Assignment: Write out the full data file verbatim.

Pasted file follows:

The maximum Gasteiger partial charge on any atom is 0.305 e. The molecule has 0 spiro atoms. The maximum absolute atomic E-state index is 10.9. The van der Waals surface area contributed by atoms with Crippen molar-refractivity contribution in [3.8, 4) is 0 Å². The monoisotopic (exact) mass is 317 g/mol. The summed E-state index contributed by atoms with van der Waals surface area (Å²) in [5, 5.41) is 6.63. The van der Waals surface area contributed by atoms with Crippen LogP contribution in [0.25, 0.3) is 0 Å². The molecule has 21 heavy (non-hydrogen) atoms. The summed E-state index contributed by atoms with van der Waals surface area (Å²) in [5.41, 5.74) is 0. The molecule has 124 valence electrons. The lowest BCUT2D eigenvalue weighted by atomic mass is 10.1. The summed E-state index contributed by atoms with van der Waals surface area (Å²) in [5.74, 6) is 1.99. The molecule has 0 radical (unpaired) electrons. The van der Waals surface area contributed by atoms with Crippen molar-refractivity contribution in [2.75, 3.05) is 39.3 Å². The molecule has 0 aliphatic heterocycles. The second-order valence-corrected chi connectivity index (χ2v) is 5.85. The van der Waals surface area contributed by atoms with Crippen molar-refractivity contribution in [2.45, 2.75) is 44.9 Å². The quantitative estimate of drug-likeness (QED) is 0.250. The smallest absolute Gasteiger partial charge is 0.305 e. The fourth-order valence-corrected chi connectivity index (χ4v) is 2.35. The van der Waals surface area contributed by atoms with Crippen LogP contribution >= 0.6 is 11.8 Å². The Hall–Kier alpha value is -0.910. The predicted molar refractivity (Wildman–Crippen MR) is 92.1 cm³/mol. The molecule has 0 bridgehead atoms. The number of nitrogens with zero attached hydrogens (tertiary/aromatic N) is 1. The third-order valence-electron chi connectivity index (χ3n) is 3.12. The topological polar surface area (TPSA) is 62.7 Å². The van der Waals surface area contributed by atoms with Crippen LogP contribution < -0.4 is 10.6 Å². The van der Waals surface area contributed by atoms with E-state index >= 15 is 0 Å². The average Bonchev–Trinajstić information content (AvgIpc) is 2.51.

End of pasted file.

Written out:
The maximum Gasteiger partial charge on any atom is 0.305 e. The molecule has 0 spiro atoms. The maximum absolute atomic E-state index is 10.9. The van der Waals surface area contributed by atoms with Crippen molar-refractivity contribution in [3.8, 4) is 0 Å². The monoisotopic (exact) mass is 317 g/mol. The summed E-state index contributed by atoms with van der Waals surface area (Å²) in [5, 5.41) is 6.63. The van der Waals surface area contributed by atoms with Crippen LogP contribution in [0.25, 0.3) is 0 Å². The molecule has 21 heavy (non-hydrogen) atoms. The summed E-state index contributed by atoms with van der Waals surface area (Å²) in [5.41, 5.74) is 0. The molecule has 124 valence electrons. The lowest BCUT2D eigenvalue weighted by atomic mass is 10.1. The summed E-state index contributed by atoms with van der Waals surface area (Å²) in [5.74, 6) is 1.99. The molecule has 0 radical (unpaired) electrons. The van der Waals surface area contributed by atoms with Crippen molar-refractivity contribution in [2.75, 3.05) is 39.3 Å². The molecule has 0 aliphatic heterocycles. The second-order valence-corrected chi connectivity index (χ2v) is 5.85. The van der Waals surface area contributed by atoms with Crippen molar-refractivity contribution in [2.45, 2.75) is 44.9 Å². The quantitative estimate of drug-likeness (QED) is 0.250. The smallest absolute Gasteiger partial charge is 0.305 e. The fourth-order valence-corrected chi connectivity index (χ4v) is 2.35. The van der Waals surface area contributed by atoms with Crippen LogP contribution >= 0.6 is 11.8 Å². The Hall–Kier alpha value is -0.910. The predicted molar refractivity (Wildman–Crippen MR) is 92.1 cm³/mol. The molecule has 0 bridgehead atoms. The number of nitrogens with zero attached hydrogens (tertiary/aromatic N) is 1. The third-order valence-electron chi connectivity index (χ3n) is 3.12. The topological polar surface area (TPSA) is 62.7 Å². The van der Waals surface area contributed by atoms with Crippen LogP contribution < -0.4 is 10.6 Å². The van der Waals surface area contributed by atoms with E-state index >= 15 is 0 Å². The average Bonchev–Trinajstić information content (AvgIpc) is 2.51.